Now, why would someone as famous as Tim Curry be here, on the blog of less renown? Because his solo career didn't get the attention it could have, and even a "Best of" CD on A&M was remaindered very quickly. Still known musically for "Rocky Horror," and as an actor, Tim's "straight" albums have been unjustly ignored. I can understand why; he disappointed gays and cultists expecting nothing but campy "Rocky Horror" stuff. His rock style was still too tongue-in-cheek and over-the-top for average rock fans who expected Alice Cooper (very masculine despite the name and make-up) or Mick Jagger (who was clearly hetero despite the"faggot dancing").
Case in point, "All I Really Want," Tim's cover of a classic Joni Mitchell song. With his bombastic trombone-raucous voice, he stomps all over what was originally a cutesy number strummed by an earnest folkie. He sings in italics at times, which makes it a bit campy, BUT…he doesn't stomp in high heels. He also made sure to change some female gender words to male gender in the song.
When I interviewed him, back when the album was new, I asked him if he was deliberately separating himself from his Sweet Transvestite character in "Rocky Horror." Yes, he admitted. He changed "Rip my stockings (in some jukebox dive)" to "bop till I drop"because he very much wanted to present himself as a straight-forward (accent I guess on straight) rocker.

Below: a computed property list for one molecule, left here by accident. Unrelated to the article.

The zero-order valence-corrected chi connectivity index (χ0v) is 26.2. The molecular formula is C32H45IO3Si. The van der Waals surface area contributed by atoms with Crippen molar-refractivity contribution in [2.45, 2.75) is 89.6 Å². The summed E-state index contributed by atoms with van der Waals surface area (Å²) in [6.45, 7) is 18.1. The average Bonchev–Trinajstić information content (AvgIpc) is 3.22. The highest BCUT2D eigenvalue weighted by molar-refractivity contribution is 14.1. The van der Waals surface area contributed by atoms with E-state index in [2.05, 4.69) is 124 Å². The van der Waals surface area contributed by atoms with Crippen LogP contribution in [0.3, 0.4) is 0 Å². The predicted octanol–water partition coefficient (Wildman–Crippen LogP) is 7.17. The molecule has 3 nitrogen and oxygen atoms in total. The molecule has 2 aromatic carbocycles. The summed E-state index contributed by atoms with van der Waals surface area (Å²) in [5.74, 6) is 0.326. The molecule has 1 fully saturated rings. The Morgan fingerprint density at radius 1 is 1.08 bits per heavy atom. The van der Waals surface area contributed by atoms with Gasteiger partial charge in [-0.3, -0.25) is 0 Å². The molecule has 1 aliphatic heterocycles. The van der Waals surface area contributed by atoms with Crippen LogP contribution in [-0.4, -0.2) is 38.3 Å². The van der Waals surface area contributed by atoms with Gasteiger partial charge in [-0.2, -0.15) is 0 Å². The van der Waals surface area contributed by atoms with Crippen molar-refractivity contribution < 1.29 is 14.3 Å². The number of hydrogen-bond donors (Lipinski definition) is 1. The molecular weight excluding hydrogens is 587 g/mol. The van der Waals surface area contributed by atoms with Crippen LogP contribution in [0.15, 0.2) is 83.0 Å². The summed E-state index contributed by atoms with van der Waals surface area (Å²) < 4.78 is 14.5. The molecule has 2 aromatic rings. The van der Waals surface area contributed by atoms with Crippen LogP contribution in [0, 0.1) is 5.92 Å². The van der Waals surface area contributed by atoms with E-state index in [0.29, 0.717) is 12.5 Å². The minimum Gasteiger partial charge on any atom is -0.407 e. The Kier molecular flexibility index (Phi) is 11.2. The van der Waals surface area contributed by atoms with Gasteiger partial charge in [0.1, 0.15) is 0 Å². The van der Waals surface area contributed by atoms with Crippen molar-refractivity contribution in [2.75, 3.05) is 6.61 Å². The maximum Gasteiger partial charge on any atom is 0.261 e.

He presented himself as very straight at the interview…not a hint of flamboyance, not even some kind of Mick Jagger or Warren Beatty apricot nylon scarf. He was dressed conservatively in black slacks and a white shirt, with a skinny tie hanging undone around an open collar. As for Bonnie Miss Mitchell (Bon Joni), Tim admitted, "I found a certain sense of self in her songs," and he had a good time changing the phrasing to satirize and reflect it: "All I really really want our love to do, is to bring out the best in ME. And in you, too." Even if the effect is a bit tart and Bette Midler-catty, he still resisted any hint of transgender. "I want to knit you a sweater" becomes "I want a hand up your sweater."
Unfortunately for Mr. Curry, the occasional wry cover version ("Harlem On My Mind" by Irving Berlin), or song reeking of flamboyant costume choices ("Birds of a Feather") went just a bit too far for some straights, which is quite ironic considering that Tim worked with Alice Cooper's producer Dick Wagner. To me, his songs weren't overly fruity, just playful in the same spirit as Jagger's "queer sounding" numbers such as "Miss You," or "When The Whip Comes Down."
All he really, really wanted to do…was to be a rock star…bringing out the best in himself…and entertaining you, too.
Tim Curry Live All I Really Want